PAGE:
Intervention on Special Rapporteur Ms. Catarina de Albuquerque, on the human right to safe drinking water and sanitation,
held by Ms. Shiruzimath Sameer, Representative of the Maldives Delegations to the United Nations
Thank you, Madam Chair.
The Maldives is honoured to have this opportunity to respond to Ms. Catarina de Albuquerque, the Special Rapporteur on the human right to safe drinking water and sanitation. We thank the Special Rapporteur for her invaluable work in this area, and in particular for her report to this General Assembly on the right to participation.
We are pleased to join the Special Rapporteur today in acknowledging the right of all people to water, a precious resource, and sanitation, an essential amenity. As a small island state, and indeed as a large ocean state, the Maldives knows of the importance of water in sustaining our people and industries. Climate change is already compromising our vital store of freshwater. Saltwater intrusion poses a threat to the access to potable water. In addition, the prolonging of the dry period affects almost a third of our islands. During this period, these islands depend on the provision of water from the capital.
We understand that it is impossible to develop effective solutions to these challenges without the participation of all those affected. Participation is not only useful for policy-making, but essential. As the Special Rapporteur noted, "participation is a human right", and one that is enshrined in several human rights instruments that the Maldives is a party to. Developing an integrated, participatory approach to water resources management is one of the stated goals of the Maldives, and we stand behind the Special Rapporteur in emphasising its importance.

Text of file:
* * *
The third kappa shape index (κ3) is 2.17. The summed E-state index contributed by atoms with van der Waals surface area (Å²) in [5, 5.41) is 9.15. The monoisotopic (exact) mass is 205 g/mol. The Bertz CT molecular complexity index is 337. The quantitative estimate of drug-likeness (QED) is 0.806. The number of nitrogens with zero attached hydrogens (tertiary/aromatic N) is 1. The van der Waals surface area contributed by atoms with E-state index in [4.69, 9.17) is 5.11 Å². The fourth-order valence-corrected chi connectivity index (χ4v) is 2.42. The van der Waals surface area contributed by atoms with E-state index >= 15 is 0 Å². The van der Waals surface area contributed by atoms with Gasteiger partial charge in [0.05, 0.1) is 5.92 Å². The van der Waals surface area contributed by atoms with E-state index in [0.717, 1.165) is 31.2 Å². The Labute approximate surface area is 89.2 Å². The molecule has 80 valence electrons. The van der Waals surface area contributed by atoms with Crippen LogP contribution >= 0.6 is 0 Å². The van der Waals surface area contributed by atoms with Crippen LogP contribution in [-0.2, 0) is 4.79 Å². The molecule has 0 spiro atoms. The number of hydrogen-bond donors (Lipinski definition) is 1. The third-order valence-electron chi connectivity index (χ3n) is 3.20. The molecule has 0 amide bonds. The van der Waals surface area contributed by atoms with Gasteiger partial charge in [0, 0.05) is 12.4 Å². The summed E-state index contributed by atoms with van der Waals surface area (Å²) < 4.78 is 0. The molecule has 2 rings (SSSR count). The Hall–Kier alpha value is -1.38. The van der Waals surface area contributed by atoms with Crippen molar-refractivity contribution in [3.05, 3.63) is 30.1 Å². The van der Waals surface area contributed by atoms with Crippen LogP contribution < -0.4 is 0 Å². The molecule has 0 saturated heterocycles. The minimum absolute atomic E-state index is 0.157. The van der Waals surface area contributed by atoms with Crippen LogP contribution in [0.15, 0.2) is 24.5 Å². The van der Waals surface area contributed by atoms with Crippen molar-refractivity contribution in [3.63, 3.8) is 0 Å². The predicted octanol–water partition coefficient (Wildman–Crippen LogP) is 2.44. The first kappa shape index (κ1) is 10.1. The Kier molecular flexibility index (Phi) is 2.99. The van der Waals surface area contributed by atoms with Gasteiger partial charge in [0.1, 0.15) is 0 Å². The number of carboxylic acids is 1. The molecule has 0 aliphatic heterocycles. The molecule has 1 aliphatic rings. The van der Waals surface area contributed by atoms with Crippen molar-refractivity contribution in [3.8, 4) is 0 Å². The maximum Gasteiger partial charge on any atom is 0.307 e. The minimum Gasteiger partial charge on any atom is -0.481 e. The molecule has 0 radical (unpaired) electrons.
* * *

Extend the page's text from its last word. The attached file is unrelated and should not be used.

As the Maldives consolidates its status as a fully-fledged democracy, our people are becoming more aware of their rights to participate in decision-making. Communities are now taking ownership of projects—with great success. Last year, the Ministry of Environment and Energy implemented a ground-breaking Integrated Water Resources Management (IWRM) project with community participation and involvement. This approach integrates various technologies to ensure the most efficient utilization of all sources of water. Such an approach is targeted to enhance community ownership. But as the Special Rapporteur said, "participatory processes cost money and take time." As such, we call on our development partners to continue to support such initiatives.
This year, the Government has made strong steps to overcome the complex hydrogeological challenges that we face. The Government along with International partners has funded the development and implementation of integrated water resources management in an effort to provide reliable, safe and equitable access to water for our islands communities. We have welcomed the successful installation of new desalination plant which runs by utilising waste heat, a technology which allows us to address the challenges of access to safe water with our fervent commitment to the environment in mind. Island communities active involvement and participation is essential in management of these new systems.
I ask the Special Rapporteur the following: Do you see a role for community participation, not just in finding adaptive solutions, but also in tackling the root causes of water stress and scarcity? Water rights require mitigation action on climate change. How can opportunities be created at the international level for more meaningful participation by the people most affected by climate change impacts?